• Any change in the way partial dentures fit

If you or someone in your family is showing these signs, make an appointment right away by calling 425-451-7388. Or, feel free to email us at info@thebellevuedentist.com. We can diagnose the problem, find out how far the disease has advanced, and start treatment.

$1.50 for a Cavity

Vending machines are a quick way to satisfy hunger. You put in $1.50 and you get back a candy bar, bag of chips or even a soda…but that’s not all! Vending machines not only dispense sweet treats and caffeine bursts, but they also dispense cavities!

Every time you chow down on that chocolate bar the bacteria in your mouth have a party feasting on the sugar. The sugar quickly turns into acid; that’s right, ACID!!! The acid sits on your teeth and eats away at the tooth’s natural enamel (the stuff that protects your tooth from decay). When this enamel is eaten away by the acid on your tooth, you get a cavity! Brushing your teeth after eating a sugary treat can help prevent cavities; but before you indulge remind yourself: “can’t brush? Hold the sugar!”

When choosing a snack, consider these nutritional options that will not only satisfy your hunger and that “sweet tooth”, but won’t cause acid build up resulting in cavities:
• Fresh Fruits (berries, oranges, melon, pears, etc)
• Raw Vegetables (broccoli, celery, carrots, etc)
• Bread
• Pretzels (low salt)
• Milk (low or non-fat)
• Cheese (low or non-fat)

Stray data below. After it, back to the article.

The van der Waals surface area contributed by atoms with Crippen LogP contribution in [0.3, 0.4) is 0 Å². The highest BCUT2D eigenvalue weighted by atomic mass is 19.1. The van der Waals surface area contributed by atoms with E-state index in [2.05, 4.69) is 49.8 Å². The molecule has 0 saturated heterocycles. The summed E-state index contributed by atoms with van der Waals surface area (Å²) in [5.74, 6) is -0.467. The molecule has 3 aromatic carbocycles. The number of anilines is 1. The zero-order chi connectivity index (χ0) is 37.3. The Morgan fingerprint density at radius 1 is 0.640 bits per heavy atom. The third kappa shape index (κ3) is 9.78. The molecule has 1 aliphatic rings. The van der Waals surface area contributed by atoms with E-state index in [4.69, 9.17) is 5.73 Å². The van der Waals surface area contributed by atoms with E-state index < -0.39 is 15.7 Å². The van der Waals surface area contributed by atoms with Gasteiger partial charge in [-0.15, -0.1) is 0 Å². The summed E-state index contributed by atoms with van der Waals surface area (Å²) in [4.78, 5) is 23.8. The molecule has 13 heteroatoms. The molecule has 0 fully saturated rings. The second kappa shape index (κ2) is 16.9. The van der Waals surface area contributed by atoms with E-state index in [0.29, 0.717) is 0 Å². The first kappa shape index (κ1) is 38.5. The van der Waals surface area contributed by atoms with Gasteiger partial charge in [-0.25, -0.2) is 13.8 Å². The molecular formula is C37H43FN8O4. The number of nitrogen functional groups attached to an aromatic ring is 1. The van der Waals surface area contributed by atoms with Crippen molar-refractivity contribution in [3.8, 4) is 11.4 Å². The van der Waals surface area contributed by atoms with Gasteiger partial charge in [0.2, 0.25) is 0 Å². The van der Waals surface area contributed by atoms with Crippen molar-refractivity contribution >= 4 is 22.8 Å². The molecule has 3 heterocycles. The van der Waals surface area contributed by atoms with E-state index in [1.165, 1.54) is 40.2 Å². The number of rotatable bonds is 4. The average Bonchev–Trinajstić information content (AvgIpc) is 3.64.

• Nuts and seeds (pumpkin seeds, sunflower seeds, etc)
• Sliced meat

Fluoride–Your Friend


There are so many ways you protect your teeth throughout your dental treatment. You brush your teeth twice a day, floss regularly and protect your mouth and appliances from being damaged. But did you know there is another, often forgotten about, way to keep your teeth clean and healthy during your treatment? Fluoride – a mineral that helps prevent cavities and tooth decay – can help keep your teeth strong! Fluoride comes in two varieties, topical and systemic. Topical fluoride is applied directly to the tooth. Topical fluoride includes toothpastes and mouth rinses. Systemic fluorides are swallowed in the form of a dietary supplement. Dentists and orthodontists use in-office fluoride treatments to help protect the oral health of adults and children undergoing dental/orthodontic procedures.

Fluoride used in the dentist office is often times a stronger concentration than in toothpaste or mouthwash, but is available at some drug stores or a pharmacy (ask your doctor how to purchase professional strength fluoride). A fluoride treatment typically takes just a few minutes. After the treatment patients may be asked not to rinse, eat or drink for at least 30 minutes in order to allow the teeth to absorb the fluoride. Depending on your oral health or doctor’s recommendation, you may be required to have a fluoride treatment every three, six or 12 months. Your doctor may also prescribe a fluoride product such as mouthwashes, gels or antibacterial rinses for at-home treatment.

When choosing your own fluoride product be sure to check for the American Dental Association’s (ADA) seal of acceptance. Products marked with the ADA seal of approval have been carefully examined and have met the criteria of the ADA for safety and effectiveness. Take care of your teeth, and smile bright!